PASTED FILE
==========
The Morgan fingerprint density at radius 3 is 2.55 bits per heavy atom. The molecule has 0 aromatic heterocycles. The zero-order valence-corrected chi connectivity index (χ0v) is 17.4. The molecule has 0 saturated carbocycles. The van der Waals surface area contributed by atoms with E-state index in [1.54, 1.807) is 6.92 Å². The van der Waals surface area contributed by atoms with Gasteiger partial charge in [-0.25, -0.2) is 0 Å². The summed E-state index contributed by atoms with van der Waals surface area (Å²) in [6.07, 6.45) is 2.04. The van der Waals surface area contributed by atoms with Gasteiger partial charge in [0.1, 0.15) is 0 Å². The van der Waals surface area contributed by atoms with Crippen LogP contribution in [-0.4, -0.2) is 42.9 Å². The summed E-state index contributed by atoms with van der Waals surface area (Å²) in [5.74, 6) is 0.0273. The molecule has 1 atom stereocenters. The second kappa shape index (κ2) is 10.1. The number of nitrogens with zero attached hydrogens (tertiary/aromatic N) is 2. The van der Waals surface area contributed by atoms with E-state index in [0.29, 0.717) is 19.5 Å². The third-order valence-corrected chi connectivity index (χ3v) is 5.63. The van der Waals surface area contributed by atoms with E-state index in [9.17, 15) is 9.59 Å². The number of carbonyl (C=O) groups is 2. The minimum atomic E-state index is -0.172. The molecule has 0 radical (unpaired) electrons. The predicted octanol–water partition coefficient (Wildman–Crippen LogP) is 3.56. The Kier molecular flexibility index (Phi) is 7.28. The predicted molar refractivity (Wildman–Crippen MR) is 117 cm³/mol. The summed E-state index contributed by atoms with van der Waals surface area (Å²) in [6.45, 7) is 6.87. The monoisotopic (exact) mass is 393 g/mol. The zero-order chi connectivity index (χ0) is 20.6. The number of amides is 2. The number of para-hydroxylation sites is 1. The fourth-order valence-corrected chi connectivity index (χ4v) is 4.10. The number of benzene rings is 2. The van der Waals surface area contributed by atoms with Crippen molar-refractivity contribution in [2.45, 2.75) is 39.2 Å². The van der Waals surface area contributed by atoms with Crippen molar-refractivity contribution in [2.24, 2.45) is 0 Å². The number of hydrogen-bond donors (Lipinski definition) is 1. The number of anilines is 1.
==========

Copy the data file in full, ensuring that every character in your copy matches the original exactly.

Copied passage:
The Morgan fingerprint density at radius 3 is 2.55 bits per heavy atom. The molecule has 0 aromatic heterocycles. The zero-order valence-corrected chi connectivity index (χ0v) is 17.4. The molecule has 0 saturated carbocycles. The van der Waals surface area contributed by atoms with E-state index in [1.54, 1.807) is 6.92 Å². The van der Waals surface area contributed by atoms with Gasteiger partial charge in [-0.25, -0.2) is 0 Å². The summed E-state index contributed by atoms with van der Waals surface area (Å²) in [6.07, 6.45) is 2.04. The van der Waals surface area contributed by atoms with Gasteiger partial charge in [0.1, 0.15) is 0 Å². The van der Waals surface area contributed by atoms with Crippen LogP contribution in [-0.4, -0.2) is 42.9 Å². The summed E-state index contributed by atoms with van der Waals surface area (Å²) in [5.74, 6) is 0.0273. The molecule has 1 atom stereocenters. The second kappa shape index (κ2) is 10.1. The number of nitrogens with zero attached hydrogens (tertiary/aromatic N) is 2. The van der Waals surface area contributed by atoms with E-state index in [0.29, 0.717) is 19.5 Å². The third-order valence-corrected chi connectivity index (χ3v) is 5.63. The van der Waals surface area contributed by atoms with E-state index in [9.17, 15) is 9.59 Å². The number of carbonyl (C=O) groups is 2. The minimum atomic E-state index is -0.172. The molecule has 0 radical (unpaired) electrons. The predicted octanol–water partition coefficient (Wildman–Crippen LogP) is 3.56. The Kier molecular flexibility index (Phi) is 7.28. The predicted molar refractivity (Wildman–Crippen MR) is 117 cm³/mol. The summed E-state index contributed by atoms with van der Waals surface area (Å²) in [6.45, 7) is 6.87. The monoisotopic (exact) mass is 393 g/mol. The zero-order chi connectivity index (χ0) is 20.6. The number of amides is 2. The number of para-hydroxylation sites is 1. The fourth-order valence-corrected chi connectivity index (χ4v) is 4.10. The number of benzene rings is 2. The van der Waals surface area contributed by atoms with Crippen molar-refractivity contribution in [2.45, 2.75) is 39.2 Å². The van der Waals surface area contributed by atoms with Crippen molar-refractivity contribution in [2.24, 2.45) is 0 Å². The number of hydrogen-bond donors (Lipinski definition) is 1. The number of anilines is 1.